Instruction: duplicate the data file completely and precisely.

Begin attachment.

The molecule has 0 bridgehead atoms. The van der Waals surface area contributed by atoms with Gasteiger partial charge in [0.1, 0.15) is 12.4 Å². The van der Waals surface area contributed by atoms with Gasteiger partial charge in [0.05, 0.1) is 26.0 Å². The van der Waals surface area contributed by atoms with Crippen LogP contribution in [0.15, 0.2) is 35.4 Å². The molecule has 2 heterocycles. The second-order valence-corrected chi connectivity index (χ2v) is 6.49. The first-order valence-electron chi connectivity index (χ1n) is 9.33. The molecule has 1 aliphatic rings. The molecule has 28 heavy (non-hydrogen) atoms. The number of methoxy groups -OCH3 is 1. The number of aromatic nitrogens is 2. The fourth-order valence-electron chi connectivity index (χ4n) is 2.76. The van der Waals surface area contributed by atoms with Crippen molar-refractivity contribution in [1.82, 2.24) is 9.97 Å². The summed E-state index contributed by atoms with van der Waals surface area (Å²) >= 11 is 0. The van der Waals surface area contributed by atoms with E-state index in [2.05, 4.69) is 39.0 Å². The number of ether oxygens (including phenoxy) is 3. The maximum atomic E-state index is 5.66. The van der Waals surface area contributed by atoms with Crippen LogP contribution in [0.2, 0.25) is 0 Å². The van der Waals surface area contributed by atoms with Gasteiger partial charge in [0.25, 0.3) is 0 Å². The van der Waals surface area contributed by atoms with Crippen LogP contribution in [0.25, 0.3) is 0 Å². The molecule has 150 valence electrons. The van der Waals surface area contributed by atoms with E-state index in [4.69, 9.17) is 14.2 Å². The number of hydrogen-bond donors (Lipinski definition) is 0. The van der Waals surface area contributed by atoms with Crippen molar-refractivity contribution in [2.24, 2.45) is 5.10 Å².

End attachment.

The molecule has 0 bridgehead atoms. The van der Waals surface area contributed by atoms with Gasteiger partial charge in [0.1, 0.15) is 12.4 Å². The van der Waals surface area contributed by atoms with Gasteiger partial charge in [0.05, 0.1) is 26.0 Å². The van der Waals surface area contributed by atoms with Crippen LogP contribution in [0.15, 0.2) is 35.4 Å². The molecule has 2 heterocycles. The second-order valence-corrected chi connectivity index (χ2v) is 6.49. The first-order valence-electron chi connectivity index (χ1n) is 9.33. The molecule has 1 aliphatic rings. The molecule has 28 heavy (non-hydrogen) atoms. The number of methoxy groups -OCH3 is 1. The number of aromatic nitrogens is 2. The fourth-order valence-electron chi connectivity index (χ4n) is 2.76. The van der Waals surface area contributed by atoms with Crippen molar-refractivity contribution in [1.82, 2.24) is 9.97 Å². The summed E-state index contributed by atoms with van der Waals surface area (Å²) >= 11 is 0. The van der Waals surface area contributed by atoms with E-state index in [2.05, 4.69) is 39.0 Å². The number of ether oxygens (including phenoxy) is 3. The maximum atomic E-state index is 5.66. The van der Waals surface area contributed by atoms with Crippen LogP contribution in [0.2, 0.25) is 0 Å². The van der Waals surface area contributed by atoms with Gasteiger partial charge in [0.25, 0.3) is 0 Å². The van der Waals surface area contributed by atoms with Crippen LogP contribution in [0.25, 0.3) is 0 Å². The molecule has 150 valence electrons. The van der Waals surface area contributed by atoms with E-state index in [4.69, 9.17) is 14.2 Å². The number of hydrogen-bond donors (Lipinski definition) is 0. The van der Waals surface area contributed by atoms with Crippen molar-refractivity contribution in [2.24, 2.45) is 5.10 Å².